While there is not inherently a difference between what B2B and B2C KPIs do for their respective organizations, the areas they focus on may differ. For instance, a B2C company may be more apt to have in-store and ecommerce metrics to evaluate. However, regardless of the business type, must-have KPIs typically include revenue, gross profit, net profit, cost of goods sold (COGS), and overhead.
Then, each department will have its own team-specific KPIs as well that roll up into the organization’s overall KPIs. Ownership over these KPIs, therefore, belongs to the managers of each department, with executive leadership taking responsibility for the resulting companywide KPIs.
Understanding KPI Focus
A Forbes article on how to measure B2B success discusses the difference between revenue-oriented and brand-oriented marketing metrics. Brand-oriented metrics are concerned with the top of the funnel and include things like brand awareness and lead generation. Revenue-oriented metrics (also known as conversion metrics) are related to sales generation and include things like conversion rate, number of new customers, customer lifetime value, length of the sales cycle, customer acquisition costs, and customer churn. While revenue-specific KPIs are typically seen as more important, brand-related metrics feed into revenue KPIs, making them an important part of the overall picture as well.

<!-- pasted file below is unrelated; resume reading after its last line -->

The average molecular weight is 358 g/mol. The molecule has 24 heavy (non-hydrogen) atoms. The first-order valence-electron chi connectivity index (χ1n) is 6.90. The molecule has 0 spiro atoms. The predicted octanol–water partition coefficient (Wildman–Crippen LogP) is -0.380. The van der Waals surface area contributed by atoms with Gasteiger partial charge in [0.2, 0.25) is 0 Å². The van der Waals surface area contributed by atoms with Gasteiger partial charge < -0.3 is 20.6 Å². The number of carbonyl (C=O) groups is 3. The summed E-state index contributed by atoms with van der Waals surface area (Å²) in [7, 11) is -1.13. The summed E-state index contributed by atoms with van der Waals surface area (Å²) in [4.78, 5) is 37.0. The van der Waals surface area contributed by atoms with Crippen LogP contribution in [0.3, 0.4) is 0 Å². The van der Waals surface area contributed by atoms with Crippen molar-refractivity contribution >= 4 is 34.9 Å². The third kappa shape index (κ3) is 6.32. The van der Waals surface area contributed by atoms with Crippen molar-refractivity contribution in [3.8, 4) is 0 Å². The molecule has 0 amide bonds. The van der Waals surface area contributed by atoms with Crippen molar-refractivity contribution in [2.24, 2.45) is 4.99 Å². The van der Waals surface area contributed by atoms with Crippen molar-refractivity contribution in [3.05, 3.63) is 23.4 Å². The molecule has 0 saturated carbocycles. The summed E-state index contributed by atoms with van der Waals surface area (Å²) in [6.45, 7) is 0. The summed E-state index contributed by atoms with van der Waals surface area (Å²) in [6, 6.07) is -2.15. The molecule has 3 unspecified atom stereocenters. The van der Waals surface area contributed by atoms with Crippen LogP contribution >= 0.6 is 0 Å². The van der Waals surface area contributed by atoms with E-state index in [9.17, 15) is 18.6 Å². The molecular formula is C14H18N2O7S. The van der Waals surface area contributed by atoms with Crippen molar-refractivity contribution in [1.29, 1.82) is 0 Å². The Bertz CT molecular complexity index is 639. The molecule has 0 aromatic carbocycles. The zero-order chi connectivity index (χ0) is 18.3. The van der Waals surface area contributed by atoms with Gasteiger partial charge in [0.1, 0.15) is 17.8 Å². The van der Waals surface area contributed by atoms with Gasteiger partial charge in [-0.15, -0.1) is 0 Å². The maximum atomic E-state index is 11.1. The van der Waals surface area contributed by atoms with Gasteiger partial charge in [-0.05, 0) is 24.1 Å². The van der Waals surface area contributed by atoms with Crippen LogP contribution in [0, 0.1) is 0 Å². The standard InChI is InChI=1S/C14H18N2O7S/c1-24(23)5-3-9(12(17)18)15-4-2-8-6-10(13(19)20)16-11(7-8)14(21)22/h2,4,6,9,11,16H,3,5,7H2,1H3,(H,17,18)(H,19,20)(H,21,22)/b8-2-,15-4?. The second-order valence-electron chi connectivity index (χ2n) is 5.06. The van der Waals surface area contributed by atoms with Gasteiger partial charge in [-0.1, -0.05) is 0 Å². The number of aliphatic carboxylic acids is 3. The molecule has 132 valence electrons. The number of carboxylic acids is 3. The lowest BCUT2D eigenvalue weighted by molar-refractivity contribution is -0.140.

However, that is not the only focus to be aware of when it comes to choosing KPIs to be the foundation of your business analysis. You also need to understand which metrics are leading indicators and which are lagging indicators. As the names would imply, leading indicators signal future events, while lagging indicators follow events. KPIs are almost always lagging indicators – profits, revenue, units sold, calls completed, etc.
Tracking KPIs that Matter
Selecting the right KPIs is crucially important because the metrics a business tracks will influence what it does and how it does it. Too many companies spend their time focusing on metrics that, while good to be aware of, do not actually contribute to their bottom line.